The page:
We’re into the preschool Easter holidays now, so my plan was to save this homemade chocolate Easter egg making task for rainy day entertainment – when I struggle most to find fun and engaging things to keep Arlo busy.
But when Sam saw the contents of the box, he declared that he wanted to be involved too. So, it became a family activity, which was just as well in the end as the process is quite delicate and it was useful to have someone else on hand to juggle egg-making with Rory’s needs.
The goodies were all supplied by Waitrose, who have loads of inspiration on their Easter for children page. It’s obviously been a long while since I had a good peruse down the baking aisle (I tried to make this sound less like a euphemism. I failed.) because there are all sorts of exciting items that I didn’t even know you could buy – We did this in the midst of packing for our holiday, so we just made Arlo’s egg. But had we more time, Sam was eyeing up a butterscotch number, whilst I was intrigued to try out a dark chocolate and rose petal infusion.
No smiles in these photos – chocolate is serious business to Arlo. It was actually a pretty good exercise in patience for this chocolate-fiend. The moulds need a few layers of chocolate, and in between that you have to wait for it to set (we stuck ours in the freezer for around 5 minutes each time).
The first layer of chocolate going into the mould
Nope. You can’t eat it yet.
Arlo chose to hide secret milkybar buttons inside his egg
Dada gave someone a chocolate-covered spoon. (Classic case of second child syndrome – the first bit of chocolate Arlo tried was the tiniest sliver of low-sugar chocolate cake on his first birthday. And then nothing until he was almost two)
Nope. You can’t eat it yet. I need to take a photo.
Once his egg was ready and decorated, Arlo wasted no time tucking in. You can see a video of the grand egg-breaking moment on my Instagram.
If you are going to have a crack at making chocolate eggs at home, my ‘top tip’ would be to make sure you layer the chocolate lots towards the edges so they are thick enough for a good join – we neglected this bit on our first attempt. If you have several children who all want to make eggs at once, buy more than one mould so that you don’t have to make your eggs one by one. And be prepared for the constant “Is it ready yet?” line of inquiry ; )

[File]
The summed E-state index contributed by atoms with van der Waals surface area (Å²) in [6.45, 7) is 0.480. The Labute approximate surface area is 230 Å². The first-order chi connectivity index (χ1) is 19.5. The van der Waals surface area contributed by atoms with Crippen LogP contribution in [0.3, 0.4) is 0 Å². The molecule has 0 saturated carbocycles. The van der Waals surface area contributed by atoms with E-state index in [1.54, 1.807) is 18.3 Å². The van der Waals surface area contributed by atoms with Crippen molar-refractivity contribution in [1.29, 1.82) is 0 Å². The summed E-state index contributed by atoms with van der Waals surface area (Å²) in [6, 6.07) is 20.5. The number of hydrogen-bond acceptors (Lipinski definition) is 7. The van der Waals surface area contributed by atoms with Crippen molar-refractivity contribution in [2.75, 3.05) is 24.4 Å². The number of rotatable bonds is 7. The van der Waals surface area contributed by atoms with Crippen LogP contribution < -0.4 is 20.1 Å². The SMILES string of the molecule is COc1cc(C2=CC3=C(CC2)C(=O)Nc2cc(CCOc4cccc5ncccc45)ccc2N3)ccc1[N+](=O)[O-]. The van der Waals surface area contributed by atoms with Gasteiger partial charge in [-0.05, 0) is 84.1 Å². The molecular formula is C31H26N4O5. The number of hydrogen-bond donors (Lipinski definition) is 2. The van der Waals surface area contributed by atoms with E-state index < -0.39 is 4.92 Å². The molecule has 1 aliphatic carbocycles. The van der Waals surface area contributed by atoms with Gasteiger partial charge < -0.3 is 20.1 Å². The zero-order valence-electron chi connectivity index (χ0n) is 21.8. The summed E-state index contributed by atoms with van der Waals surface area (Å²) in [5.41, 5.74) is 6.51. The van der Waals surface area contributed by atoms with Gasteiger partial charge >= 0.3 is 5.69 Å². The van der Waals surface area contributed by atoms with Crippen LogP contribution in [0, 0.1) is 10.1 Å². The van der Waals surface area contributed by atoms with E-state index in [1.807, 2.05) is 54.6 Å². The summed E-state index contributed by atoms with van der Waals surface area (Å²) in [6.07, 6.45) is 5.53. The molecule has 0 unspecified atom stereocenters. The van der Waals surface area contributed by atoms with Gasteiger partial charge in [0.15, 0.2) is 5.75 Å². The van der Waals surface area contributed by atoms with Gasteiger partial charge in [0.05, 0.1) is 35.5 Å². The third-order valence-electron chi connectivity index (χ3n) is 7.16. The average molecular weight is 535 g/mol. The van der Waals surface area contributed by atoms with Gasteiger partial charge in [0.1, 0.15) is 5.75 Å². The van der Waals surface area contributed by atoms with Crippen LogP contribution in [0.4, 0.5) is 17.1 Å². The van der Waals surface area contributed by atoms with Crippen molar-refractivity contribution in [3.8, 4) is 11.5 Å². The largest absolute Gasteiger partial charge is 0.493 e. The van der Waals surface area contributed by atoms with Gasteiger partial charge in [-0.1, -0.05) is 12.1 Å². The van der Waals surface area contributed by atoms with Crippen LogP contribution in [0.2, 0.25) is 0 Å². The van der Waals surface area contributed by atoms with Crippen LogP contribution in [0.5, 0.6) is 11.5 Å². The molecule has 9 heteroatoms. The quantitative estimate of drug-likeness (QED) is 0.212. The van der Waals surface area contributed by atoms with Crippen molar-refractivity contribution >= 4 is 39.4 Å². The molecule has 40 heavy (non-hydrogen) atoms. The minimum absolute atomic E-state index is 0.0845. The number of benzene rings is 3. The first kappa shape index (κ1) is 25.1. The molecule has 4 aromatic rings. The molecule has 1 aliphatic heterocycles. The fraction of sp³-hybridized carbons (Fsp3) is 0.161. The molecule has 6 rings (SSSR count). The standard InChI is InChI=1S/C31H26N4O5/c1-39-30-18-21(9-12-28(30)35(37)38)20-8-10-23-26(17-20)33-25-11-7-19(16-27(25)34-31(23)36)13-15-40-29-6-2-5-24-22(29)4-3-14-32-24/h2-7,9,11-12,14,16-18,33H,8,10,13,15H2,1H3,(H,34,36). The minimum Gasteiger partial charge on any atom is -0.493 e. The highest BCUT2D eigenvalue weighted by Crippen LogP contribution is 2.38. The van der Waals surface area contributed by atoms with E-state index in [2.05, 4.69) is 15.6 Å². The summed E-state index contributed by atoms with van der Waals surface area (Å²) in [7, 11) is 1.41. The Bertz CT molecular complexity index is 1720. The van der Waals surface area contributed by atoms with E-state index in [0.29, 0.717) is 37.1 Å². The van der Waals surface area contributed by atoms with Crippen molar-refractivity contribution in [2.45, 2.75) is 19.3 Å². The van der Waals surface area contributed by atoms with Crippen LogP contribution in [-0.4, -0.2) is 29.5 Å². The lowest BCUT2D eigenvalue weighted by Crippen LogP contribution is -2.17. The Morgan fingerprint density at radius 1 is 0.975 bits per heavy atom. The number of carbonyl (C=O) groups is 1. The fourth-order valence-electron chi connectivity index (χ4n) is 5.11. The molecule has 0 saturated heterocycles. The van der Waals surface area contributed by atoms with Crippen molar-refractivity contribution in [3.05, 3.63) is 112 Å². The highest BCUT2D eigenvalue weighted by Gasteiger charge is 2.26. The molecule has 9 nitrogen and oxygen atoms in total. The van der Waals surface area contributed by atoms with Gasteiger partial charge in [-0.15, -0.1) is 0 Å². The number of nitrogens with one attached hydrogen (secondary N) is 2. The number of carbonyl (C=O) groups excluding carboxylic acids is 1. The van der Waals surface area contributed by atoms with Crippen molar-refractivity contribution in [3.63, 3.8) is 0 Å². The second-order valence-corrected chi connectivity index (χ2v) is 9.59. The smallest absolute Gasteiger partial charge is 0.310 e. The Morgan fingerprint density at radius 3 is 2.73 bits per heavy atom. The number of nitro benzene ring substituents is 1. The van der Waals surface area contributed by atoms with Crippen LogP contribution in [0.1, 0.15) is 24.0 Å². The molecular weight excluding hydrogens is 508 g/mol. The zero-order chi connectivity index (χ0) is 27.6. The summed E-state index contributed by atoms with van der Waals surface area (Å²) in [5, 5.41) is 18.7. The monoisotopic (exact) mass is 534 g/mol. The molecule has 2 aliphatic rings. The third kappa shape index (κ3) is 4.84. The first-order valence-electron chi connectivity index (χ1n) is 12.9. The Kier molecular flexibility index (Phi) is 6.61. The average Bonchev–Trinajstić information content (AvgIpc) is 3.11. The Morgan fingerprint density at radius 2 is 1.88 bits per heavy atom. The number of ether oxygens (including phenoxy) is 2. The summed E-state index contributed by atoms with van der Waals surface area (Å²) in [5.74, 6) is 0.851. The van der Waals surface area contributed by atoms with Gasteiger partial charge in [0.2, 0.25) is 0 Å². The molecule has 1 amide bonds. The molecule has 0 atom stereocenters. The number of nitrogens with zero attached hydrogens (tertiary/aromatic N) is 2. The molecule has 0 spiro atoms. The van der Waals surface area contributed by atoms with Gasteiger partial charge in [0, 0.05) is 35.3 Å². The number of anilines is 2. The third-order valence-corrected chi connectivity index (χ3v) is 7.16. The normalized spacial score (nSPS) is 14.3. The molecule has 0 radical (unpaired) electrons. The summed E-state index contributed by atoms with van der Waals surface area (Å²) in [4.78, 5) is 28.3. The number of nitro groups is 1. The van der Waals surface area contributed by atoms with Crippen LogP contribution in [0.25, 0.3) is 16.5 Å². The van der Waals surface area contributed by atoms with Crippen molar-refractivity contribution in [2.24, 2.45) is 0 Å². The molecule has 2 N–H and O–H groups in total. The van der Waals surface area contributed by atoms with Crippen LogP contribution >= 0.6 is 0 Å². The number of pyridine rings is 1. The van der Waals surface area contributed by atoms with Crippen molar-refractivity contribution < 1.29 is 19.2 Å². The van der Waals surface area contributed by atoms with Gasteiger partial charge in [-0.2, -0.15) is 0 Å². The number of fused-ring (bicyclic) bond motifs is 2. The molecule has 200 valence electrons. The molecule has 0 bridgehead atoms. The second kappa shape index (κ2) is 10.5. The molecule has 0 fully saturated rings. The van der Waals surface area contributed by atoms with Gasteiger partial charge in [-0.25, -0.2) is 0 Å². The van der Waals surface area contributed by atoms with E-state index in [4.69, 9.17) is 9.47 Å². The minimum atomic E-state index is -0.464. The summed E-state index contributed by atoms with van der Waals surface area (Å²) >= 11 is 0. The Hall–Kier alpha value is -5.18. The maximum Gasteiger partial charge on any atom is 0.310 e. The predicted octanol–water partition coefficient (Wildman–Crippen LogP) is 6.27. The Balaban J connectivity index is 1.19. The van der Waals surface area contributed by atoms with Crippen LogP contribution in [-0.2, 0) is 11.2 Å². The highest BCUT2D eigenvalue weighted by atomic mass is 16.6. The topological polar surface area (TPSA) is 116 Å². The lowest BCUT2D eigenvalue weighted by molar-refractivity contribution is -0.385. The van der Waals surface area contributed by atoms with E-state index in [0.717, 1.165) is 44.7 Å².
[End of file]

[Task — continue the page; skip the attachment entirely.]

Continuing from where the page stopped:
We really enjoyed our chocolate egg-making experience. For various reasons, we don’t often do cooking or baking with Arlo, so it was great to try something a bit different with him. And homemade eggs are definitely a much more personal gift than the aisles upon aisles of generic chocolate eggs at the supermarket. Although those are good too. If anyone wants to buy me chocolate, I’m not fussed. Any chocolate. Chocolate…. (Can you tell where Arlo gets it from?)
Here is a step by step guide from Waitrose to help you make the perfect homemade Easter eggs:
250g of good quality dark or milk chocolate – remember to save a little extra for decorating
What you’ll need
2 chocolate egg moulds
Flat pastry brush or small paintbrush
Heat proof bowl
Step 1 – Melt chocolate in a heatproof bowl over simmering water in a pan.
Step 2 – Paint a thin layer of chocolate inside the egg moulds, making sure it meets the edges of the mould. Depending on the size of the moulds you may need more chocolate, have plenty on standby!
Step 3 – Chill for 5 minutes or until the chocolate is firm.
Step 4 – Spread another even layer of chocolate over the first layer and let cool for another 5 minutes or until firm.
Step 5 – Gently ease the mould away from the chocolate. Join the chocolate halves together with a little melted chocolate, using a flat pastry brush or small paint brush – That’s it! Well done, you have made your very own Easter egg!
Melt a little extra chocolate and use this to stick on chocolate buttons and small light sweets that won’t fall off like marshmallows or sugar-coated jellies
Using icing piping to draw on simple Easter shapes such as chicks, rabbits and lambs to give your egg a fun farm theme
Personalise your egg by writing the recipient’s name in icing piping and use decorative sweets that represent their personality
Why not turn you egg into a person or an animal? For example use sweets and chocolates for eyes and fur. For an Easter afternoon activity, make an egg that resembles a family member
Dip your finished egg in melted chocolate and roll in hundreds and thousands or popping candy for a textured knobbly effect
Why not try white chocolate to make your Easter egg
Before sealing the two halves, hide an Easter treat inside? Maybe some small sweets, a surprise Easter toy or just a note to say Happy Easter!
For a more indulgent egg why not add to the melted chocolate when you’re still preparing the egg, try butterscotch chunks or honeycomb pieces for a real treat!
Our ingredients were provided by Waitrose for the purpose of this blog post.